Sunday, 28 February 2016

Sonnet 65

Like all those before it, Sonnet 65 is a continual address to a Fair Youth who against Shakespeare's seemingly better judgement incessantly rejects the idea of having offspring in order to forever preserve the beauty which nature has bestowed upon him. Sonnet 65 is widely considered to be a follow-up to Sonnet 64 as the same imagery and metaphors are used in an attempt to convince the Fair Youth to heed the warnings of the persona.
Shakespeare seems intensely disturbed by the ceaseless passage of the 'destroyer' Time and thus illustrates the strength of Time from the very first line by listing objects in nature that are probably least likely to be affected by time. However, the second line asserts that "sad mortality" is just too strong for 'stone, boundless sea or brass'. What hope is there for the Fair Youth if even these resilient elements are powerless in the face of time? Lines 4 and 5 ask this rhetorical question in a bid to aid the Fair Youth in understanding the odds he seeks to sway. A fairly interesting theme is also alluded to in these lines as it appears that beauty wields no or very little power, much like a 'flower.' One is certainly left to conclude that the greater the beauty of an artifact, the greater its fragility, a sombering revelation for those in pursuit of beauty or those whose actions are governed by it.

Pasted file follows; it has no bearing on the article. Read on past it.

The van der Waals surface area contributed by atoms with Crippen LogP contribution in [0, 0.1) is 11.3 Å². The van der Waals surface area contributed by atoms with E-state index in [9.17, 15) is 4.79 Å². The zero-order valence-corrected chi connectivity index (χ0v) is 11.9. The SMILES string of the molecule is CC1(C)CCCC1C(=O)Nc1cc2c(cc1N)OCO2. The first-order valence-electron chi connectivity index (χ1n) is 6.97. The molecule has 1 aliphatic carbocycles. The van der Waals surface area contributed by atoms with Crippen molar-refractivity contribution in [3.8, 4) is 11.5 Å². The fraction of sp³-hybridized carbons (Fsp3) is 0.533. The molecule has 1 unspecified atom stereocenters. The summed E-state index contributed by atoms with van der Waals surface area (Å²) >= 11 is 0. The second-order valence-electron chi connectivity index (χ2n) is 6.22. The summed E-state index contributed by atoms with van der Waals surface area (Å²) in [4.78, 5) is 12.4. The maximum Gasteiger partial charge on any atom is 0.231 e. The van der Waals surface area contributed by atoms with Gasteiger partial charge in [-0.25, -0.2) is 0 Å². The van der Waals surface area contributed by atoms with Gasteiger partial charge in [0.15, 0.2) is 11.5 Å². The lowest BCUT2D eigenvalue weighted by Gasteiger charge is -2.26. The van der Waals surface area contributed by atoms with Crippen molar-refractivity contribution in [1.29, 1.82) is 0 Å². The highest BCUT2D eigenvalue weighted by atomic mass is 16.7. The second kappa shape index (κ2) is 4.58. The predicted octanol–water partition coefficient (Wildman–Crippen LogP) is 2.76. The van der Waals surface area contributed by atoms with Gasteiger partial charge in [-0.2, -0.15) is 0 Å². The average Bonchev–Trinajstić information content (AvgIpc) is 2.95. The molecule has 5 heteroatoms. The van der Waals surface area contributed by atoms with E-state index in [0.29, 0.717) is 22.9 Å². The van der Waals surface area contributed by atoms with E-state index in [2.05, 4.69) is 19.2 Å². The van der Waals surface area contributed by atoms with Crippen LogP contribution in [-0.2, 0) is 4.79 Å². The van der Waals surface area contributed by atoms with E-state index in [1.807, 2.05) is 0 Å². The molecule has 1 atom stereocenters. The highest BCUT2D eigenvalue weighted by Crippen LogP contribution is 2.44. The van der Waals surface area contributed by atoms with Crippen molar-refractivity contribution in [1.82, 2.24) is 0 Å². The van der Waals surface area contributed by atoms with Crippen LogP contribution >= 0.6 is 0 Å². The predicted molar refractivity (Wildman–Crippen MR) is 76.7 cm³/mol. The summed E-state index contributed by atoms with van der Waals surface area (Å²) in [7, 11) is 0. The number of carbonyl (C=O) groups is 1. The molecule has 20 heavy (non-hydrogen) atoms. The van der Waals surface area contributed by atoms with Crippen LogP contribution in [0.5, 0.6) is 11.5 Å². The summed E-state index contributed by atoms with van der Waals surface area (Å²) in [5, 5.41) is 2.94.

The "O" in the fifth line serves as a lamentation of what is to be done in such trying times. How is 'Summer's breath'( Fair Youth's beauty personified), the breath that brings life to all, the breath of warmth, the very breath that all things beautiful rely on; to survive the onslaught of Time? Use of the word 'siege' in line 6 goes as far as to give the impression of a war, the enemy battering away at the defences until beauty yields as the 'stone' and 'brass' and 'earth' before it. Such is the severity of the treat time holds and yet the Fair Youth remains ever adamant.
Rocks thought to be impregnable and even gates of steel fall victim to Time's rage. Certainly time is invincible and beauty cannot stand in its way. The final quatrain is a plea for a saviour, a force that can hold time back. Something to protect the Fair Youth's beauty. It is an interesting setup for the last couplet considering that Shakespeare all but fingers himself as the solution.

A miracle he calls his writing and to be fair he was right. Just as he somewhat predicted, the Fair Youth's beauty has stood the test of time through his 'ink.' What may have seemed like an egotistic fore-shadowing at the time has manifested into the purity of truth, to this day the 'miracle' of the 'black ink' has been fulfilled and mortality has met its match at least as far as the beauty of the Fair Youth is concerned.